is a general purpose CW (Morse code) functions library. It contains
routines for converting characters into Morse code representations
and back again, for sending Morse code characters, and for receiving
characters. It also contains routines to emulate an Iambic Morse
keyer, and a straight key.
The library can be included in any program that wishes to make use of
these features. It forms the heart of three Morse code tutor
applications that accompany the package in which it is distributed.
See the cw(7) man page for information on Morse code timings,
and the dot and dash representations for the various Morse characters.
contains an inbuilt tone queue. The queue is emptied by background
processing, using SIGALRM calls and itimers, so a caller program can
continue with other tasks while the library sends tones and keys any
As well as being used by the library functions that sound Morse code
characters and provide a keyer sidetone, the primitive tone queue
functions are publicly available to caller programs.
CONTROLLING AN EXTERNAL DEVICE
may be passed the address of a function that controls external keying.
This function is called each time the library changes the keying state,
either as a result of sending a Morse character or representation, or
as a result of an iambic keyer or straight key state change. The argument
passed is a single integer, TRUE for key-down, and FALSE for key-up.
calls the external keying function only when the keying state changes.
A call is likely each time a tone is taken off the tone queue.
SENDING CW CHARACTERS AND STRINGS
offers several functions that send individual characters and character
strings as Morse code. It also offers functions that allow
specialized 'representations' to be sent. A 'representation' is an ASCII
string that consists of only the characters '.' and '-'.
Characters and strings are converted into representations, and then the
correct tones for the dots and dashes in these representations are queued
on the tone queue, for action by the background queue emptying process.
RECEIVING CW CHARACTERS AND REPRESENTATIONS
contains functions to allow it to receive Morse code. To receive, the
library must be told when a tone start is detected, and when a tone end
is detected. It then determines whether the tone was a dot or a dash
depending on the timing difference between the two. After the required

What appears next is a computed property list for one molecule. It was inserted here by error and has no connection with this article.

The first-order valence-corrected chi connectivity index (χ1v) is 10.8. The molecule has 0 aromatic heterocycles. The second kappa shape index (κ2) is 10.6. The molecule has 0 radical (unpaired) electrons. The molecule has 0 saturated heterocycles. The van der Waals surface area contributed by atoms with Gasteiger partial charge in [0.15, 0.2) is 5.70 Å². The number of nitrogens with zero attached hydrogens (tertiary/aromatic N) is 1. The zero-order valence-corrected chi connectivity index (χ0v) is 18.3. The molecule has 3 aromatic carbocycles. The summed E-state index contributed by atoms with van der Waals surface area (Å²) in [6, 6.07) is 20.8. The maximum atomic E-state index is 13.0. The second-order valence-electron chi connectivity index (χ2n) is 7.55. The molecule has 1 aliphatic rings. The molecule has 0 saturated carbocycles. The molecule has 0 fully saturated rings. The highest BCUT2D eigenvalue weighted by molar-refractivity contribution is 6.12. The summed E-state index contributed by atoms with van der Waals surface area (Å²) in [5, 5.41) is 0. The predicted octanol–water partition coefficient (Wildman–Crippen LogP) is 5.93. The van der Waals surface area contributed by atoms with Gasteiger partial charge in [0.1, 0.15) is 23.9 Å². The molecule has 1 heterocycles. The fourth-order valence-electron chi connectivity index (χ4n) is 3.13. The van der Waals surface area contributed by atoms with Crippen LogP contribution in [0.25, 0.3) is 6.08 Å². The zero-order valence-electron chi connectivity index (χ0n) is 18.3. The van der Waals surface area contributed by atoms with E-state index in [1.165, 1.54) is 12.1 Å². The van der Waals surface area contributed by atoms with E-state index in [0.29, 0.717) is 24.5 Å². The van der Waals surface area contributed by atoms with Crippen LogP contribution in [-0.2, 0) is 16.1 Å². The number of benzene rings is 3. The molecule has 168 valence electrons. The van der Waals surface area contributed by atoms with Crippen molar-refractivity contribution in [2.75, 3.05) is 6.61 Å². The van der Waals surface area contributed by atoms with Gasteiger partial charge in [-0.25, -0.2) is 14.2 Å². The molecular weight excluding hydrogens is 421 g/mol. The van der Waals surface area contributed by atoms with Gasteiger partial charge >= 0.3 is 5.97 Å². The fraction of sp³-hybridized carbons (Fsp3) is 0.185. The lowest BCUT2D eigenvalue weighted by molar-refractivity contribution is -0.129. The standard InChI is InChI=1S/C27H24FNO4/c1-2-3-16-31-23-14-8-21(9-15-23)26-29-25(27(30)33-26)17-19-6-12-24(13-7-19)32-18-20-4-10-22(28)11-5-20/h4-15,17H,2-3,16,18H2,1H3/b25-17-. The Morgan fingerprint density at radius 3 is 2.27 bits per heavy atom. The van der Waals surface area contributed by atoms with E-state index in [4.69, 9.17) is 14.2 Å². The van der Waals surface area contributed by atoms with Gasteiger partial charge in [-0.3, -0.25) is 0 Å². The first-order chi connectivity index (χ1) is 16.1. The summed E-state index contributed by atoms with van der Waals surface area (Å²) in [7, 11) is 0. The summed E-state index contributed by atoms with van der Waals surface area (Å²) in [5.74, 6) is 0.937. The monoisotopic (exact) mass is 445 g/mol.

silence gap has passed, the library may be queried to see what the
received representation or character was.
Errors in receiving may be detected by means of the flags passed back on
receive character functions.
offers functions to simulate an Iambic Morse keyer. The caller program
needs to tell the library of paddle state changes. Iambic keyer functions
are mutually exclusive with character send and straight key functions.
offers simple functions to allow effective pass-through of straight key
information. The caller program needs to tell the library of key state
changes. Straight key functions are mutually exclusive with character
send and iambic keyer functions.
The following list describes the functions available to a cwlib caller:
Despite the fact that this manual page constantly and consistently
refers to Morse code elements as dots and dashes, DO NOT think in these
terms when trying to learn Morse code. Always think of them as 'dit's
uses system itimers for its internal timing. On most UNIX flavours,
itimers are not guaranteed to signal a program exactly at the specified
time, and they generally offer a resolution only as good as the normal
system 'clock tick' resolution. An itimer SIGALRM usually falls on a
system clock tick, making it accurate to no better than 10mS on a typical
The effect of this is that an itimer period is generally either
exactly as specified, or, more likely, slightly longer. At higher
WPM settings, the cumulative effect of this affects timing accuracy,
because at higher speeds, there are fewer 10mS clock ticks in a dot
period. For example, at 12 WPM, the dot length is 100mS, enough to
contain five kernel clock ticks; at 60 WPM, the dot length is 20mS,
or just two kernel clock ticks. So at higher speeds, the effect of itimer
resolutions becomes more pronounced.
Man pages for cw(7,LOCAL), cw(1,LOCAL), cwgen(1,LOCAL),
cwcp(1,LOCAL), and xcwcp(1,LOCAL).